The Tetons are in the Rocky Mountains, but they are not of the Rocky Mountains. The rocks are right, but not the origin of the peaks themselves. Most of the mountains we visited since leaving Washington were the direct result of convergent tectonics, that is, the result of subduction along the west coast of the North American Continent. The forces involved are usually compressional in nature, but the Tetons are the direct opposite. They form because the earth's crust is extending; it is being ripped apart.
But first, the pelicans! We stopped at Jackson Lake Dam to have a look around (the picture above was taken from on top of the dam), and could see dozens of white things floating in the rushing waters below the dam. A zoom shot revealed the objects to be American White Pelicans. I suppose they get good fish at the outlet.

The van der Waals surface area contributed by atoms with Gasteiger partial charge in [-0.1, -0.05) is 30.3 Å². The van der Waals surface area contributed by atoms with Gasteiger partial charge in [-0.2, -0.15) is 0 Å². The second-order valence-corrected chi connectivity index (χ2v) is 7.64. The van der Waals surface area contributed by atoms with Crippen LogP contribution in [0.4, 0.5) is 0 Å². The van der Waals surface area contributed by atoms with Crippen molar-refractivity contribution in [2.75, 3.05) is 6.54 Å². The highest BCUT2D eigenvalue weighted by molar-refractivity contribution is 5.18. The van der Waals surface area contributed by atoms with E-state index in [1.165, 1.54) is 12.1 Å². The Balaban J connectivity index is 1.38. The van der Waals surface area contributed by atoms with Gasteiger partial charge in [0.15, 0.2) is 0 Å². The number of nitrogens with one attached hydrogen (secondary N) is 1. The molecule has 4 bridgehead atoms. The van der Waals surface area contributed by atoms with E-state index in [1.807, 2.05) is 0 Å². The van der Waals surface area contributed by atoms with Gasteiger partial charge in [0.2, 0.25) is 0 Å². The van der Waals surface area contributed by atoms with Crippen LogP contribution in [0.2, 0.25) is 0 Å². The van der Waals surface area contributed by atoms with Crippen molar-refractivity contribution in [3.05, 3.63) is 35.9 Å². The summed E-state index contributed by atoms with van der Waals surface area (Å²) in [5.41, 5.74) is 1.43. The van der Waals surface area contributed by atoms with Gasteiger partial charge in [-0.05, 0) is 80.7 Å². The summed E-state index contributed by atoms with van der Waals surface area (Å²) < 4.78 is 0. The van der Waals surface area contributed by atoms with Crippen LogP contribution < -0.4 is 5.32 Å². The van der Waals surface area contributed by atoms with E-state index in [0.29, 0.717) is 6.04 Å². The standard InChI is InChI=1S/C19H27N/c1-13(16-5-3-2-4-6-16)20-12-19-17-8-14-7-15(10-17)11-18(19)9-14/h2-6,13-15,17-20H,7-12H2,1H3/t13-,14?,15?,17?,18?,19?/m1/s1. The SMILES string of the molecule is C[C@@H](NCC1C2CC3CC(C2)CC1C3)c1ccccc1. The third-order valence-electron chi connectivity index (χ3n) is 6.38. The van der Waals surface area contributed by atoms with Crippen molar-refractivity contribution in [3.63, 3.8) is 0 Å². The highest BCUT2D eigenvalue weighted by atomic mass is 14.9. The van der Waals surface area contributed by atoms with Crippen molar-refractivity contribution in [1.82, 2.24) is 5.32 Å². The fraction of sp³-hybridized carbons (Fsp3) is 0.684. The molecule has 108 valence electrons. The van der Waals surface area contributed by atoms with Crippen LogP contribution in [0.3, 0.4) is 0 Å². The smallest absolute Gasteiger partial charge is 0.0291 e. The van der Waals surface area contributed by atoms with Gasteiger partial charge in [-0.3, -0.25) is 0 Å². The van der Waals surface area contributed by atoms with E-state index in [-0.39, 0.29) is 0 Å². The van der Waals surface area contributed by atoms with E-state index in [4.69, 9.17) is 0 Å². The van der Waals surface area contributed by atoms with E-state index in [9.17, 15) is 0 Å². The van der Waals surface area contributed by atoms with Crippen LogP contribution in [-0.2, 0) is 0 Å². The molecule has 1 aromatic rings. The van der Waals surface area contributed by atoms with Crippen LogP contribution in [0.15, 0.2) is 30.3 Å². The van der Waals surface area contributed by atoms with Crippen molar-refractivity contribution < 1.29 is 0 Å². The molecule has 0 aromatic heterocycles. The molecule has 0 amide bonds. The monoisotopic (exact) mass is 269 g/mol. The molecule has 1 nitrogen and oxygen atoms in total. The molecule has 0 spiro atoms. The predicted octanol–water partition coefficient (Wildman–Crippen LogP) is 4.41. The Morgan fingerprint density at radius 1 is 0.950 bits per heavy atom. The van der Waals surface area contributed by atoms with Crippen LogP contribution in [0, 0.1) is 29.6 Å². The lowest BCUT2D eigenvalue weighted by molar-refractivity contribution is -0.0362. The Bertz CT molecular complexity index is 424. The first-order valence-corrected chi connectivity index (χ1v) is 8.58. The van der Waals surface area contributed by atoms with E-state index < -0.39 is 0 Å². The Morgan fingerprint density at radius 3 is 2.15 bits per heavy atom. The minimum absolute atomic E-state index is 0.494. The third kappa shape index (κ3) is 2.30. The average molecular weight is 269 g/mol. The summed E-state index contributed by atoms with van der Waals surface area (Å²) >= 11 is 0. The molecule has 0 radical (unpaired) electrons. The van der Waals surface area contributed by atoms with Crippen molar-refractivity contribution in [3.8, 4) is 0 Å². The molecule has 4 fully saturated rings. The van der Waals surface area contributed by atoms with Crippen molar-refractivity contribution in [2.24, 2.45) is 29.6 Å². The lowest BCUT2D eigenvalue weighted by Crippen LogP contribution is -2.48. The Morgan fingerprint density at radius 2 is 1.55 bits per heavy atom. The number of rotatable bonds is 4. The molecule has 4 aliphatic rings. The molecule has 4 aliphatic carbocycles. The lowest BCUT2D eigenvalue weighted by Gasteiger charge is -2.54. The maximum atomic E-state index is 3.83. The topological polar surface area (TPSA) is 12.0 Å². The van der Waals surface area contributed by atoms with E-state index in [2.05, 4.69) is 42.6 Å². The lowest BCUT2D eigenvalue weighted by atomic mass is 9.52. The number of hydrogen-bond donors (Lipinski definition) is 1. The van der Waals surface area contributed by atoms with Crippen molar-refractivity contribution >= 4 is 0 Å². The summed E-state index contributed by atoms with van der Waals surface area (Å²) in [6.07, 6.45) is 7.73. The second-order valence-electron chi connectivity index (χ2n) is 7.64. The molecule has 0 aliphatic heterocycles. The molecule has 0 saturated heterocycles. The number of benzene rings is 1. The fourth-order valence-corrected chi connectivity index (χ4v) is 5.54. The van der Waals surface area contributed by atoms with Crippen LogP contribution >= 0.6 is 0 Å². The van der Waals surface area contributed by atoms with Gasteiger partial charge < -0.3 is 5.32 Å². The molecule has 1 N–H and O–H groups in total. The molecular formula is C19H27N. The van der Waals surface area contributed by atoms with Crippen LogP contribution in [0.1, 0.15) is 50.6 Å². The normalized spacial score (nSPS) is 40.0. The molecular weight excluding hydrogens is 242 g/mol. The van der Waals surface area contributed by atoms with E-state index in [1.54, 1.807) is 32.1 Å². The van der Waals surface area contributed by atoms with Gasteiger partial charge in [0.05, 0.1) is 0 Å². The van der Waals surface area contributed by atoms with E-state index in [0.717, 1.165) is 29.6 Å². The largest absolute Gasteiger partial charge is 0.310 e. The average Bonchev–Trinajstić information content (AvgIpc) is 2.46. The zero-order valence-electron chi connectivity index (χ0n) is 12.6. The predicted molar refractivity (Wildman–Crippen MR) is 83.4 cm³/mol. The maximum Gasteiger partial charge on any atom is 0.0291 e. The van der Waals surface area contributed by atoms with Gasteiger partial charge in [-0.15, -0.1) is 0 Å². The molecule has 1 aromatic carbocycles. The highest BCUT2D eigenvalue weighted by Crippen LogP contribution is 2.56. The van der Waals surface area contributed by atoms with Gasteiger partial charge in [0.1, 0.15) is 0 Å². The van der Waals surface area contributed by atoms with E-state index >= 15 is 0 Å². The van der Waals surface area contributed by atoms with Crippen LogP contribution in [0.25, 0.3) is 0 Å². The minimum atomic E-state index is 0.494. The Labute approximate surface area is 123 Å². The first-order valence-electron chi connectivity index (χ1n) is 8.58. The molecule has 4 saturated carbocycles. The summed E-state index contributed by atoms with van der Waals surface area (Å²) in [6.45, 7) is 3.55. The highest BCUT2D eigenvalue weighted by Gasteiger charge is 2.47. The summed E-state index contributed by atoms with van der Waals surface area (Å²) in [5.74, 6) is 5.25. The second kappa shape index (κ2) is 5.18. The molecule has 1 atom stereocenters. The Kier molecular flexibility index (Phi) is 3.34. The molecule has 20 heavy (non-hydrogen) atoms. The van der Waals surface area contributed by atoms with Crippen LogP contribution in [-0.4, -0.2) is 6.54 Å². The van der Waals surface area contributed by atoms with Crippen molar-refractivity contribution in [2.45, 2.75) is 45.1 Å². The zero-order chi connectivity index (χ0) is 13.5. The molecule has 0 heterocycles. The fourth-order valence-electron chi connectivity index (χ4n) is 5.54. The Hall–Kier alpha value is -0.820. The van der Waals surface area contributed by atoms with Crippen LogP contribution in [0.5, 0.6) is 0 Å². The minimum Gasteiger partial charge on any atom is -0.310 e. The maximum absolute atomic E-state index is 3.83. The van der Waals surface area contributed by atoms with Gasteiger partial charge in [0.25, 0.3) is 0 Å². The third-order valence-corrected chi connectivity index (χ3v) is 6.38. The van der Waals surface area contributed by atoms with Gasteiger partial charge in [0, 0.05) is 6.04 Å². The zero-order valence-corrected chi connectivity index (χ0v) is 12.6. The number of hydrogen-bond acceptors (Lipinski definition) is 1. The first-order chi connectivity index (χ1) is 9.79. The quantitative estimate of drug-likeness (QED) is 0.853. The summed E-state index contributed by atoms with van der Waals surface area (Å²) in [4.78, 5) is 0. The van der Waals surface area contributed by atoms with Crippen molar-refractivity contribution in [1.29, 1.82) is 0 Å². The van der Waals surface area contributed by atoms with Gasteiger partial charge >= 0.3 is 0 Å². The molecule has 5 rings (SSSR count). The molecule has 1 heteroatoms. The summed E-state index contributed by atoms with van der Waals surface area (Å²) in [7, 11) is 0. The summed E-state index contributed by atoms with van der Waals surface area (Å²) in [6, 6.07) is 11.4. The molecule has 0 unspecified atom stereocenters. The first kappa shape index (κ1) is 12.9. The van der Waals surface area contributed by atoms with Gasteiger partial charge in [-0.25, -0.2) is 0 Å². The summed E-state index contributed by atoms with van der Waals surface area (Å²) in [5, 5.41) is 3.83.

Gros Ventre Slide.
A series of Paleozoic sedimentary rocks are found in the area; the layers sloped north into the valley at about 20 degrees. Tensleep sandstone was exposed at the surface, and was underlain by much weaker shale and mudstone. Weeks of heavy rain had destabilized the rocks, and on June 23rd, 1925, a large mass nearly a mile long and 2,000 feet wide gave way and slid into the valley. It had a volume of around 50 million cubic yards.
Our next destination was Jenny Lake, which formed behind the terminal moraines of glaciers flowing out from the mountains. It is a beautiful (and very popular) starting point for a number of hikes. I gave the students one of their very precious and rare half-days to hike or do showers/laundry (or, hopefully all of the above).